A new study, partly based on satellite data, finds the cause of increasing rainfall in the wettest regions of the tropics: more frequent large and well-organised thunderstorms.
The Australian Research Council Centre of Excellence for Climate System Science (ARCCSS) and NASA have developed a joint research project whose results are published online in "Nature". It reveals that rainfall increases seen in places such as the western Pacific in recent decades are due to large storms happening more frequently.
"The observations showed the increase in rainfall is directly caused by the change in the character of rain events in the tropics rather than a change in the total number of rain events. What we are seeing is more big and organized storms and fewer small and disorganized rain events," said lead author Jackson Tan.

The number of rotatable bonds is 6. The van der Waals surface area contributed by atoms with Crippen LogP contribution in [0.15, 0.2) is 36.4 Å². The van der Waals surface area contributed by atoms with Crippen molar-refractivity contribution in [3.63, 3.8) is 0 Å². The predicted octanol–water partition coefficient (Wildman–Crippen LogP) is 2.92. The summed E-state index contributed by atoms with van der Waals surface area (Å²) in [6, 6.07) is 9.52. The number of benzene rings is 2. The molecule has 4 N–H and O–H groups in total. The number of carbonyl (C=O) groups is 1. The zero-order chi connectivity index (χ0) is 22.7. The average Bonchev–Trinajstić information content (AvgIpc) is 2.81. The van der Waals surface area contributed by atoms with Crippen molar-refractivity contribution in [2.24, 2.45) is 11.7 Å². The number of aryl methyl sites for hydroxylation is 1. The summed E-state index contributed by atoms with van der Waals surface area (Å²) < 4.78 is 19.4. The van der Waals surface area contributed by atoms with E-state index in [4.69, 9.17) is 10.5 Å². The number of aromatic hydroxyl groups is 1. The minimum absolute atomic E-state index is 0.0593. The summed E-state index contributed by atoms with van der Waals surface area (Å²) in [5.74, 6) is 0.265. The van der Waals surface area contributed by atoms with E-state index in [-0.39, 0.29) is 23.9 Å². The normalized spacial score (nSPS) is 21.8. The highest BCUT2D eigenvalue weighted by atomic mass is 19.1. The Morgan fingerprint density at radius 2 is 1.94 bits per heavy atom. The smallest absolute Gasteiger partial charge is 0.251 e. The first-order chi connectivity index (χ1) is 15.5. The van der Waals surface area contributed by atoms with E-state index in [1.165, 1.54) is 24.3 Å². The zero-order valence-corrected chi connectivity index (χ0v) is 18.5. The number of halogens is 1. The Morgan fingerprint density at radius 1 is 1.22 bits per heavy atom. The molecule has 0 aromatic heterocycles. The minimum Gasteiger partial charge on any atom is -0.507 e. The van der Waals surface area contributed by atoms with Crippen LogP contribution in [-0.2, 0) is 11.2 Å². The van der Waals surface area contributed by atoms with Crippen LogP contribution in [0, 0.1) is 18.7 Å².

The researchers analysed rainfall data from NASA’s Tropical Rainfall Measuring Mission (from 1998-2009) and from the Global Precipitation Climatology Project (from 1983-2009). These rainfall data were compared to cloud data from the International Satellite Cloud Climatology Project for the period from 1983 to 2009, as NASA informed.